I wonder if the publicity people ran it by anyone else?

  • 10 Julian Sanchez // Jul 5, 2010 at 1:20 pm

    Dylan-
    Well, I wasn’t there, so I’ll have to take you at your word. I find it a little hard to imagine that someone seated next to me could be firing off tweets from an iPhone every few minutes without driving me crazy—and I doubt I’d risk the experiment unless I were VERY sure of pulling it off. But if you did, I retract my fatwa.

  • 11 John Galt // Jul 6, 2010 at 10:33 am

    Marshall McLuhan commented that “The medium is the message,” which was explained to me that as communication became more widely available, its trustworthiness declined…from information literally chiseled in stone to tabloids.

    Now, with the internet, blogging, and twitter, we’ve reached a “heisenberg uncertainty principle” where we know everything and believe nothing.

  • 12 ayjay // Jul 6, 2010 at 10:42 am

    When a guy who thinks it’s a cool idea to tweet his way through an opera assures us that he wasn’t bothering anyone else . . . well, is that really someone who is likely to have a good grip on how his actions are perceived by others? Rather than take his word for it, I’d prefer to take the word of someone who was seated next to him or behind him.

  • 13 Ed Reid // Jul 6, 2010 at 11:07 am

    John Galt,

    I would suggest, rather, that we have achieved “critical mess”. :-)

  • 14 ThomasL // Jul 6, 2010 at 11:22 am

    I entirely disagree with the idea of making opera and symphony more accessible.

    People are attracted to institutions that believe in themselves; not that are constantly apologizing for themselves and saying, “It’s not what you think.”

  • 15 ZZMike // Jul 7, 2010 at 12:48 am

    I nominate anyone sitting within 6 feet of this moron for the Peace Prize – for not breaking his neck. Or at the very least, grabbing his phone and tossing it across the theater. (I would have made myself ineligible, on that last count.)

    For some years now, music critics have been attending operas, symphonies, and recitals, and writing their reports up back at the office.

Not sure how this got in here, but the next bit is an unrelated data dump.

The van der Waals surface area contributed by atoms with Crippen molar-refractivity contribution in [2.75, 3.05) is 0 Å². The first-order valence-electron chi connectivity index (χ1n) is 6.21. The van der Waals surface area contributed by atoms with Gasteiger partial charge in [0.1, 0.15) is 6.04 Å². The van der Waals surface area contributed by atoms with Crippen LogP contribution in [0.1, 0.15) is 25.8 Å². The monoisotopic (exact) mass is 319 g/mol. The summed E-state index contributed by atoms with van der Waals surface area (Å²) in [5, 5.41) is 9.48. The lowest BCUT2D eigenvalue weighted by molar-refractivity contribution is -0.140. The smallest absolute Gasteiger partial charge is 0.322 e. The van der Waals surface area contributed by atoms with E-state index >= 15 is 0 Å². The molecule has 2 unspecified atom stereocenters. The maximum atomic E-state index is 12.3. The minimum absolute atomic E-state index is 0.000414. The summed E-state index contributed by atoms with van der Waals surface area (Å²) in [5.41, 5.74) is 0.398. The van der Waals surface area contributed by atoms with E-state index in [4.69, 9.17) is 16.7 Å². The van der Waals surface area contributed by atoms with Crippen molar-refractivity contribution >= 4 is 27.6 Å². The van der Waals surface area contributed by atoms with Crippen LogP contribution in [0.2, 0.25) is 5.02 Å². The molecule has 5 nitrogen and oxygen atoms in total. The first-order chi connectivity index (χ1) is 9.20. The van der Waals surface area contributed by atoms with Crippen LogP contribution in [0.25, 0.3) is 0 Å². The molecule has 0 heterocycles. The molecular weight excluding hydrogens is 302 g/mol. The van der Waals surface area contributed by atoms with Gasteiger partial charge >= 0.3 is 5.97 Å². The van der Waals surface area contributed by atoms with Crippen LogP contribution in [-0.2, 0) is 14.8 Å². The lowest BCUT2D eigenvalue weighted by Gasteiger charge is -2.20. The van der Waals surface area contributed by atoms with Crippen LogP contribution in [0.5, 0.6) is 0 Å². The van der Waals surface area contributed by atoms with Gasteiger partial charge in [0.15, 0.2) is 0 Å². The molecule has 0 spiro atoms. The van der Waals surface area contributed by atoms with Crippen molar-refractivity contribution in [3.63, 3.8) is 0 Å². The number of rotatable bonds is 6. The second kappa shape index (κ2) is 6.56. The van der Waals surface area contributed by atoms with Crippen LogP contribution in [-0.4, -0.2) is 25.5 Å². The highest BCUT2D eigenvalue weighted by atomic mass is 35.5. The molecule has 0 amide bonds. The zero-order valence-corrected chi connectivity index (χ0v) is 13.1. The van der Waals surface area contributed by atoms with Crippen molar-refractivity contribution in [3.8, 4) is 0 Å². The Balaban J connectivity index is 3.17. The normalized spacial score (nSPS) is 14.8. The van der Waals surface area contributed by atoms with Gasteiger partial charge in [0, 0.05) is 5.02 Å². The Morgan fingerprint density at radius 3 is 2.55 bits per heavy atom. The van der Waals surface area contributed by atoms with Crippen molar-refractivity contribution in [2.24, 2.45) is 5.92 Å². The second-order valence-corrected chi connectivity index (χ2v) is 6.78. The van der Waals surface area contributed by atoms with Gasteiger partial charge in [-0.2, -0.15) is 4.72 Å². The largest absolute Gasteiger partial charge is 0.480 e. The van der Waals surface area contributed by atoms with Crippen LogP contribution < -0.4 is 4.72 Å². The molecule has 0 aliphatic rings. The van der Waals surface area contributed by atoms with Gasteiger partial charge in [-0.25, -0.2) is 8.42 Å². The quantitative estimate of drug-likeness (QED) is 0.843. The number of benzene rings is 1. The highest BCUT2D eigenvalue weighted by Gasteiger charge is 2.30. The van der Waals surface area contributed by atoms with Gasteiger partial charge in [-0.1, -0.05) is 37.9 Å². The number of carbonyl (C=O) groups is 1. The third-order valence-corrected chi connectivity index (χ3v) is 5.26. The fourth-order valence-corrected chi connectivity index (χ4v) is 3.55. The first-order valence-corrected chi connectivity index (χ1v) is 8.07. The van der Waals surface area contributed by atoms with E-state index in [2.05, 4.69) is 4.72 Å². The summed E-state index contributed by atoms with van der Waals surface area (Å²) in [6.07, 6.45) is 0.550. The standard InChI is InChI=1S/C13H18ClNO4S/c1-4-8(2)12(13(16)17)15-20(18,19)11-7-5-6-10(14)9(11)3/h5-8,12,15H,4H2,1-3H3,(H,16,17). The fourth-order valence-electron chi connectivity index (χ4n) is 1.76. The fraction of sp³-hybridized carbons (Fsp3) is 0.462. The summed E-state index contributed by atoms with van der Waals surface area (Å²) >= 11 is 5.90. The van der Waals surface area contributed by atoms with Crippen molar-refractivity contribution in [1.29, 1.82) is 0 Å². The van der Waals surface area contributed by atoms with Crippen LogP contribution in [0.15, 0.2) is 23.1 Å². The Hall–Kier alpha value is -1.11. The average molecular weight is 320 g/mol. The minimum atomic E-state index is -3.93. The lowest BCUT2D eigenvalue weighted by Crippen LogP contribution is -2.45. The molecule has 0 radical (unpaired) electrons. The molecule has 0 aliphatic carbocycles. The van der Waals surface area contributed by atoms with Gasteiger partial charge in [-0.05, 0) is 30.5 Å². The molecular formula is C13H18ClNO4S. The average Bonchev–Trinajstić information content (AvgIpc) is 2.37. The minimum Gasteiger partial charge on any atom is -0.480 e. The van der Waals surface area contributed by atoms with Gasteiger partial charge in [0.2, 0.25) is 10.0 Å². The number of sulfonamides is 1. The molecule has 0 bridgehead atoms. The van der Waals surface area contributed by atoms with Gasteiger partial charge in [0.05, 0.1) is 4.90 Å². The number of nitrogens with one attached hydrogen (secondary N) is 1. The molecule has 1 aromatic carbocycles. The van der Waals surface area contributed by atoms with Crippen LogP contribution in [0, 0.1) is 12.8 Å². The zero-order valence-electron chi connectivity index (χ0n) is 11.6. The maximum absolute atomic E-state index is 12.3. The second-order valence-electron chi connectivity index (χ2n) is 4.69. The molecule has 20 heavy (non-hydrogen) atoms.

Earth to Dylan:

    During the movie, during the opera, turn off the damn phone!!!!!

  • 16 Emily // Jul 7, 2010 at 9:45 am

    My boyfriend is regularly glued to his iPhone when we are sitting in the audience of a movie or sporting event. The reason it bothers me is that it interrupts the communal nature of the experience. If he’s on his iPhone, we are no longer sharing the act of watching something, with each other or with the rest of the audience. He is having his own private experience on Facebook, or as he reads an email.

    Ostensibly, Tweney’s tweeting was meant to create a separate communal experience — that of the tweeting audience. But is it worthwhile to create that separate community at the expense of the people in the theater? I conclude that it is not. Since the goal of Tweney’s tweeting was to introduce more people to the experience of opera, it’s counterproductive for him to do so by cheapening the experience of opera.

    It’s probably premature to call for heads to roll, but it’s certainly not too soon to start drawing lines for this kind of behavior. If anything, it’s getting too late.

  • 17 Jeffrey Straszheim // Jul 7, 2010 at 2:35 pm

    I don’t go to the opera anymore because of people like him. I enjoy the music very much, and I find that a good performance is a truly transcendent experience. However, these days, there are better than even odds of sitting near a jerk who will ruin it. It isn’t worth the risk.

    Horror story: Madame Butterfly — the couple sitting in front of me were making out most of the performance.

    The ushers should have asked that jerk with his phone to leave.

  • 18 DirtCrashr // Jul 7, 2010 at 7:29 pm

    Didn’t Bugs Bunny already, essentially, do the Opera-Twitter thing, as far as Wagner’s Ring goes? But perhaps we could take the advice of Elmer, “Kill the Tweeter, kill the Tweeter…”
    Perhaps the Twitter audience would do better with Mozart than Wagner – the Magic Twittering Flute for instance…